The following story was written by Whitney Cappellucci, a current med student at The University of New Mexico originally from Raton, a small city in northeastern New Mexico. Growing up in Raton left me with fond memories of playing sports, camping, fishing and lifelong friends. I graduated high school in Raton with a class of 69 students in 2006. Fast-forward to the summer of 2017 and I was heading back to Raton to spend six weeks in an Obstetrician-Gynecology clerkship and immersing myself back into my hometown community. During my summer there, I explored strengths and weaknesses of the community in terms of health. I visited with several Ratonians. Every visit brought up a common need for the city: physical activity. I left that summer with an abundance of information about this need but nothing to offer my hometown. This is when I learned about Ramblin’ Round Raton. This effort aims to promote healthy lifestyles through walking and hiking in Raton and on nearby public lands. Champions of Raton have come together to organize and support walking groups, sponsor walking events, advocate for walkable streets and highways, promote the development of trails, and support the enhancement of walking places. My grandmother is a member of this community. Ramblin’ Round Raton is a wonderful opportunity for her to become more active and to live a longer, healthier life. I’m sure these feelings are shared by others who live in the town and want the same for their loved ones. My grandmother was involved in the “Walkability Workshop” in October of 2017, in addition to approximately 30 others. Together, this team of people on the same mission explored walking trails and sidewalks to identify ways to improve safety and convenience of walkways in Raton. Why should someone consider beginning a walking program? A healthy 80-year-old may be very close to no longer having the ability to stand up from a seated position. Physical activity can delay this onset and allow the elderly population to continue executing independent activities of daily living for a longer period of time. Walking can also reduce the risk of cardiovascular disease, thromboembolic stroke, hypertension, type 2 diabetes mellitus, osteoporosis, obesity, colon cancer, breast cancer, anxiety, depression, and cognitive decline [1]. Simply walking can improve brain function! Not to mention, it can reduce the likelihood of falls, which is a major cause of morbidity and mortality in the elderly population. In addition to all these health benefits, walking can be therapeutic AND the whole family can participate in this activity. On top of all of that, Raton has such beautiful scenery! What an excellent way to appreciate one of the most wonderful things about Raton. How can you get involved? Be on the lookout for the walking groups promoted on Facebook, local radio and newspaper. Check out and follow Facebook pages The Center for Sustainable Community, UNM Prevention Research Center, Raton Parks & Recreation and GrowRaton! You can also find Walking Guides throughout town and online [2]. If you are unsure if you should start walking, ask your doctor to fill out the first page of your walking guide for instruction. You can also contact the two folks at the spearhead of this movement, Patricia Walsh and Nichole Romero. This is a very exciting time for the  Raton. I’m really looking forward to watching the community members work together as a team and, together, becoming a healthier, happier city. References:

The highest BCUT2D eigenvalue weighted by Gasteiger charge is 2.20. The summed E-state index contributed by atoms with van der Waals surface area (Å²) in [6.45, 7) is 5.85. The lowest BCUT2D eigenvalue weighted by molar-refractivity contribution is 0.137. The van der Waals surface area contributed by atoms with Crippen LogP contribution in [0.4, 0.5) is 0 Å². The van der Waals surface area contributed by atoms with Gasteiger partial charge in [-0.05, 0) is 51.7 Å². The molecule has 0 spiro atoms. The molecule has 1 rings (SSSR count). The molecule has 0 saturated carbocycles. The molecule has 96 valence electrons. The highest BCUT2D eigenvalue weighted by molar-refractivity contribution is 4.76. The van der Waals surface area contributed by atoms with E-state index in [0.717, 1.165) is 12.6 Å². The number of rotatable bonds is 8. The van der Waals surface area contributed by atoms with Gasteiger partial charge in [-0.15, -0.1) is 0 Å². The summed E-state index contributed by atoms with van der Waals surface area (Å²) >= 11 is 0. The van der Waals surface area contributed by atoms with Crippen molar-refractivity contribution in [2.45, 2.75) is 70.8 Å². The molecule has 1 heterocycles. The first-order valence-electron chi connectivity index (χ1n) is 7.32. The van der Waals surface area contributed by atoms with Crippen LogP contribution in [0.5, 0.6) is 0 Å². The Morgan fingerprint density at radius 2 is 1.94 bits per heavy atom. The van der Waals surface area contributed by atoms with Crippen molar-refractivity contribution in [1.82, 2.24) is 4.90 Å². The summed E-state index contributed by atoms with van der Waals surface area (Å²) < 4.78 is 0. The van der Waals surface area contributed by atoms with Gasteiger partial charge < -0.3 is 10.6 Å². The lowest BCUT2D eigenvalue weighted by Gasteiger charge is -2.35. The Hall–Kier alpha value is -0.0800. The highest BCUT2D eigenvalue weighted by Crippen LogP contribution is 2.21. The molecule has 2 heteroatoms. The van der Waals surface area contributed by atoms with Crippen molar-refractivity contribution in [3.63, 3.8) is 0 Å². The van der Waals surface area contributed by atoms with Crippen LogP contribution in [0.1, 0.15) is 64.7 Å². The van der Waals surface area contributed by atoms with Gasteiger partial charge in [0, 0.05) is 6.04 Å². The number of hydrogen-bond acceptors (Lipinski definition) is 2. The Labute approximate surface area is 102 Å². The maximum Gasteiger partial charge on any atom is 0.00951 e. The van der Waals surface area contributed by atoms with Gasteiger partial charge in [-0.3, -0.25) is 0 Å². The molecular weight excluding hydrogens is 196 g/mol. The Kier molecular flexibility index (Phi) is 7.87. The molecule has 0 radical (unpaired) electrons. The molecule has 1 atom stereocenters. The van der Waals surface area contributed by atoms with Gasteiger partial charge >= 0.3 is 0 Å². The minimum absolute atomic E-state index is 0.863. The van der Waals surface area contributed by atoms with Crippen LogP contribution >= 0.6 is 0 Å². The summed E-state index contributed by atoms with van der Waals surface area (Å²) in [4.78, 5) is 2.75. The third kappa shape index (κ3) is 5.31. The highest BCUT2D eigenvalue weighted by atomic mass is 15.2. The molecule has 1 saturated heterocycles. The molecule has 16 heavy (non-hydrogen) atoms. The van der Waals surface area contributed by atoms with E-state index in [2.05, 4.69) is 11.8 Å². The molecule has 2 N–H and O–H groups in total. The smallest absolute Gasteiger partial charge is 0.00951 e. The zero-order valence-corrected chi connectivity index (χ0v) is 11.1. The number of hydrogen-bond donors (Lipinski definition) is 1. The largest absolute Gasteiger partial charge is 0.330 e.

1. Morey, Mirian C. “Physical Activity and Exercise in Older Adults.”, 3 Apr. 2017,§ionRank=1&usage_type=default&anchor=H96786655&source=machineLearning&selectedTitle=2~150&display_rank=2#H96786655.
  2. Ramblin’ Round Raton Alliance. “Walking and Hiking. A Guide to Places in and near Raton, N.M.”,,5041.1.